Putin invites Jews in Europe to move to Russia

Vladimir Putin during the meeting with members of the European Jewish Congress.

Vladimir Putin during the meeting with members of the European Jewish Congress.

The Russian President extended an invitation to the European Jewish Congress, urging Jews from Europe to move to Russia, to escape the increasing anti-Semitic sentiment there.

At a meeting he held with members of the European Jewish Congress on January 19, 2016, Russian President Vladimir Putin invited Jews to escape the apparently rising mood of anti-Semitism in Europe and come to Russia, writes the Kommersant business daily.

During the meeting, Viatcheslav Kantor, president of the Jewish congress said that the situation with Jews in Europe today is “the worst since the end of World War II.”

According to Kantor anti-Semitism is growing in European countries and that “Jews are fleeing from what yesterday was a prosperous Europe.”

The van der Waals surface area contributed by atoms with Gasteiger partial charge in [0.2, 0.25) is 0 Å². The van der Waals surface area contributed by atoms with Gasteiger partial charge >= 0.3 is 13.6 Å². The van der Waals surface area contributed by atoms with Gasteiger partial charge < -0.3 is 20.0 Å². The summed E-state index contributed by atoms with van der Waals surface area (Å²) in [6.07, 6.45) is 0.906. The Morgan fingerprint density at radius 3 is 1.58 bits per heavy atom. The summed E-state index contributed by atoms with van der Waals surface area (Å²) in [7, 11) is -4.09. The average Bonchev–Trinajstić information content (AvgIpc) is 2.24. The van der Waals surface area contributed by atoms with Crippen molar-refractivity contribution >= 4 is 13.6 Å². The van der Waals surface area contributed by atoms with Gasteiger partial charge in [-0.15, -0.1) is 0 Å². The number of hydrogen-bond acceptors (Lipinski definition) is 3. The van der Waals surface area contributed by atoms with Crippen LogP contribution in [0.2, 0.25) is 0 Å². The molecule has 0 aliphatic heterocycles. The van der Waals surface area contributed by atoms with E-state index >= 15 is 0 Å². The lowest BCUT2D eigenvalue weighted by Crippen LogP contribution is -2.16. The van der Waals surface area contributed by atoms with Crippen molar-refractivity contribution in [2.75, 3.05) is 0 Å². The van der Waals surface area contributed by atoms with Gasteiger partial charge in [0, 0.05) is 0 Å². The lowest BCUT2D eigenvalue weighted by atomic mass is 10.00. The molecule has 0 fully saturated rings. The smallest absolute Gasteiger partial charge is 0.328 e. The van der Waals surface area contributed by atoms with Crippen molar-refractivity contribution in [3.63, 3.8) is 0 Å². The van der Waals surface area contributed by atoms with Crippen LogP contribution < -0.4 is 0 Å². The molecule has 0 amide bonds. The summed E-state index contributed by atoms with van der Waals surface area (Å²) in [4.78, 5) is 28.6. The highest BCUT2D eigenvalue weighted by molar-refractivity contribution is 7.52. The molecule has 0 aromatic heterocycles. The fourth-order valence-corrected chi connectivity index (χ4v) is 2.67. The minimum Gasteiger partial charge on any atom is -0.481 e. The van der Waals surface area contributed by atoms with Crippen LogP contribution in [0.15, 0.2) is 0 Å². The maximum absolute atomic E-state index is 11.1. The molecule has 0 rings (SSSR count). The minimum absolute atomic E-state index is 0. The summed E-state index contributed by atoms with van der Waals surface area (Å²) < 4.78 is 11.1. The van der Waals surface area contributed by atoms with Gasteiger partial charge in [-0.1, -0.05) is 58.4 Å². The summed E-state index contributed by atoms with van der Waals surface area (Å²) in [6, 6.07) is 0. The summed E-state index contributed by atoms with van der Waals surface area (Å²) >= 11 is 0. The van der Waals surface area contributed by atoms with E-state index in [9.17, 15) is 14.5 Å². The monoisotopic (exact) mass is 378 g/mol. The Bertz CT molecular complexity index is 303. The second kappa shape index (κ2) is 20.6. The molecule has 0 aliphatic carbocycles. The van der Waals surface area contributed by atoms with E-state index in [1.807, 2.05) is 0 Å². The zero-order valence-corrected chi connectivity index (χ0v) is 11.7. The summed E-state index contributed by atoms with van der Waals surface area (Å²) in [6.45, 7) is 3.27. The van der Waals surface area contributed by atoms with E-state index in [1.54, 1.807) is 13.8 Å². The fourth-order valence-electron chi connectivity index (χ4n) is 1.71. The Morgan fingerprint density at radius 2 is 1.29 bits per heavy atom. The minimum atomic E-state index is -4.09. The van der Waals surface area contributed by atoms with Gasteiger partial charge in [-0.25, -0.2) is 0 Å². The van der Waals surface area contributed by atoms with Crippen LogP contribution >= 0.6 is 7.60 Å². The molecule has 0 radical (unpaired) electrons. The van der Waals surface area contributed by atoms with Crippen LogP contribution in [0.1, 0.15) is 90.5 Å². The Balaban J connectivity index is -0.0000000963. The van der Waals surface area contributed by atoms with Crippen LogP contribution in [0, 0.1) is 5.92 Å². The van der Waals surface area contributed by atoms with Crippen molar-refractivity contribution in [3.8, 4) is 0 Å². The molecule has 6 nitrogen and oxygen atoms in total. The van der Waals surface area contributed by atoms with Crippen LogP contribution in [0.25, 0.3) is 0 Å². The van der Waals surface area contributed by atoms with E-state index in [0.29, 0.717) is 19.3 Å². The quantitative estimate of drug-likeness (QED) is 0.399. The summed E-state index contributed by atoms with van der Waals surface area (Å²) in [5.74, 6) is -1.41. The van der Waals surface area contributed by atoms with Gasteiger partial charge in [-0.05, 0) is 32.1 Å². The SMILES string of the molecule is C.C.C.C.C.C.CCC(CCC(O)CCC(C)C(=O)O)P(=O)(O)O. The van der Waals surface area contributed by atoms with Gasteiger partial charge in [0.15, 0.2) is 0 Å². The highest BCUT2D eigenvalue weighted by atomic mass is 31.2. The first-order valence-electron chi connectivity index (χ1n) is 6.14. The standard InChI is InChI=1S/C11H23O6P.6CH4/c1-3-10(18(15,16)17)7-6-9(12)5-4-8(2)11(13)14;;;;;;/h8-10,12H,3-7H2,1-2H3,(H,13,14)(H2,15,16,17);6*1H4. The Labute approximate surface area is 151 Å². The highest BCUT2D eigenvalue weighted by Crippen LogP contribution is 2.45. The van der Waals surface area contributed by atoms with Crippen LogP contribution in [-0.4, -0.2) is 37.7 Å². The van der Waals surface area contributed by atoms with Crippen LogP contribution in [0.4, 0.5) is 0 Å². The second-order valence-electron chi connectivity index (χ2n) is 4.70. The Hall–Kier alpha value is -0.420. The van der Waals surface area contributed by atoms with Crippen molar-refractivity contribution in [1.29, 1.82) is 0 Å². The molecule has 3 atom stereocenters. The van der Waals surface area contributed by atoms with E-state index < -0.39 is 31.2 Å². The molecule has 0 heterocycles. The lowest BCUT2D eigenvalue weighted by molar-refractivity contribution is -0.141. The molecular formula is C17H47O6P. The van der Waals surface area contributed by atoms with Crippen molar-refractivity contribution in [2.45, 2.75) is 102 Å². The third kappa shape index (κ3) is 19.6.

“Let them come to us,” said Putin. “In the Soviet Union they left [the country], but now let them come back.”

Historically, Jews have faced anti-Semitic sentiments in phases in Russia, forcing them to migrate, but the situation today is much more welcoming.

During the meeting with representatives of the European Jewish Congress, President Putin acknowledged that the Schneerson library, which is currently housed at the Jewish Museum and Centre of Tolerance in Moscow, had been a “bone of contention” for some time with members of the American Jewish community.

“I hope that now that these books will become available to all who want to read them, that they can be used for scientific purposes and that such acrimony should have no place anymore,” said the President.

“In my opinion the situation has changed dramatically,” he said, as he urged the European Jewish community to come to Russia.

First published in Russian by Kommersant.

All rights reserved by Rossiyskaya Gazeta.

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